Once you are up and running, you can return to the book as a handbook at any time.

    To summarise:

    • First read through – read all the way through; don't stop and do the exercises or fill in the boxes.
    • Second read through – read through again, chapter by chapter; do stop and do the exercises or fill in the boxes; stop and reflect as you finish each chapter; aim to start each further chapter as a new work session.
    • Downloadable copies of the various checklists and templates are available free from the SAGE website at study.sagepub.com/beech
    • When you find it necessary, go back and dip in to specific chapters as ‘revision’, or ‘read ahead’ out of interest.

    Enjoy!

    John Beech

    Key to Icons

    These icons are used throughout the book. Make sure you are clear what they stand for.

    Remember, wherever space has been left in a box you should write your response in. In this way you will customise this workbook towards your own individual project.

  • Appendix

    Contact Log with your Supervisor

    You are strongly advised to keep this log of contact with your supervisor. It is not implied that ten meetings are the norm; ten would be unusual and excessive even though in some circumstances ten might be necessary! In the outcome column, you should note any decisions reached and any specific targets for you to accomplish before your next meeting.

    Keep this log until you receive your mark, i.e. after any possibility of being asked to attend a Viva.

    Glossary

    Aims:

    In the context of your research project, an aim is a middle-level member of the research design hierarchy. Aims are derived from the central research question, and lead on to research objectives. See page 75.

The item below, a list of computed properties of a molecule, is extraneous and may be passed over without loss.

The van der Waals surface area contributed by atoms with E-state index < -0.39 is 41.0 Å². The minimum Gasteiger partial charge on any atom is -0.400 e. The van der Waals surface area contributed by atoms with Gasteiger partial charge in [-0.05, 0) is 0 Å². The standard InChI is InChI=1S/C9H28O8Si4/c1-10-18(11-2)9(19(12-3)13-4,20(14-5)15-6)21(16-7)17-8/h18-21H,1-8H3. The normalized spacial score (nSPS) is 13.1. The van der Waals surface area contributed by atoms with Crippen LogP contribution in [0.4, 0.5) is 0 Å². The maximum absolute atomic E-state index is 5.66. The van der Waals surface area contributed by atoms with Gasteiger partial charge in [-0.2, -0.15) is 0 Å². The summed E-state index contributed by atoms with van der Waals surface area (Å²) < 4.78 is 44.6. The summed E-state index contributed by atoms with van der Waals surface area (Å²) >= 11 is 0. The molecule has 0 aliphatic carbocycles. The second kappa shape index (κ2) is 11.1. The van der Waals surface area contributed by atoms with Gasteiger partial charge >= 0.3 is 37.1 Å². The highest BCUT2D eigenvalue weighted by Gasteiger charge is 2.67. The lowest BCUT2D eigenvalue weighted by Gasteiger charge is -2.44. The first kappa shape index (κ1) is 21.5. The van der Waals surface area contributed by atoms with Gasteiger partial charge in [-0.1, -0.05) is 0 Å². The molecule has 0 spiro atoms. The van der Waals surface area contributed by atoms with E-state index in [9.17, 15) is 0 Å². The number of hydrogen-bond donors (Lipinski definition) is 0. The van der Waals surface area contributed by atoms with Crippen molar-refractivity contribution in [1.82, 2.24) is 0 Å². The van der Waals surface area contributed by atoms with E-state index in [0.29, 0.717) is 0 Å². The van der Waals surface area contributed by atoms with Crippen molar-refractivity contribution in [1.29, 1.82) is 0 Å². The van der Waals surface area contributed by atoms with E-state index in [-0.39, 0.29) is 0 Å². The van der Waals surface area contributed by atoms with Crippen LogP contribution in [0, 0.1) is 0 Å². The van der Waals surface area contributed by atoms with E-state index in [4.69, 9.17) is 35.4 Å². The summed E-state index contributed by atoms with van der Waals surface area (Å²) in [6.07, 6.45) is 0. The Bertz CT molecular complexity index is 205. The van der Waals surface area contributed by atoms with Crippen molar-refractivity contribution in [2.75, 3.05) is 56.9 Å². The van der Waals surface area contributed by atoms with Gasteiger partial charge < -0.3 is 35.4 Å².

Analyse:

    In the context of your research project, to analyse is to break down a problem systematically in order to understand it better.

    Analytical tool:

    A device which can be used to help you analyse a situation. Unlike a theoretical framework, it may lack rigorous testing based on evidence.

    Bias:

    see Input bias

    Central research question (CRQ):

    The one overall question that encapsulates what you are trying to find out by doing your research.

    Confidence interval:

    A measure of the accuracy of a survey, normally expressed as a plus-or-minus figure. See page 85.

    Confidence level:

    An estimate of how well the sample taken in a survey actually reflects the whole population. By convention, researchers normally seek a 95 per cent confidence level. See page 85.

    Contribution:

    In this context, ‘contribution’ refers to a contribution to the body of knowledge, in other words, a new piece of knowledge (normally quite a small one) which is the outcome of research.

    Data:

    Systematically gathered bits of information. ‘Data’ is actually the plural of ‘datum’, but most people don't use the word ‘datum’ any more.

    Deskwork:

    Conducting the gathering of secondary data. This can be conducted either at a desk in the office, using internet resources, or in a library, using good old books and journals. See also ‘Fieldwork’.

    Epistemology:

    The study of knowledge. A good detailed explanation can be found at http://plato.stanford.edu/entries/epistemology/.

    Ethics:

    The principles of what is right and what is wrong.

    Fieldwork:

    The gathering of primary data. This cannot be achieved by sitting in your office space or in a library, so to gather primary data you have to go out ‘into the field’, meaning into the organisation(s) you are researching. See also ‘Deskwork’.

    Functional fixedness:

    Seeing a management issue from the perspective of one management function (e.g. marketing, HRM or finance) only. In other words, marketing people tend to see any management problem as a marketing problem and then look for marketing solutions.

    Gap (in the body of knowledge):

    Something which nobody knows (yet!).

    Hermeneutic:

    see Phenomenological

    Input bias: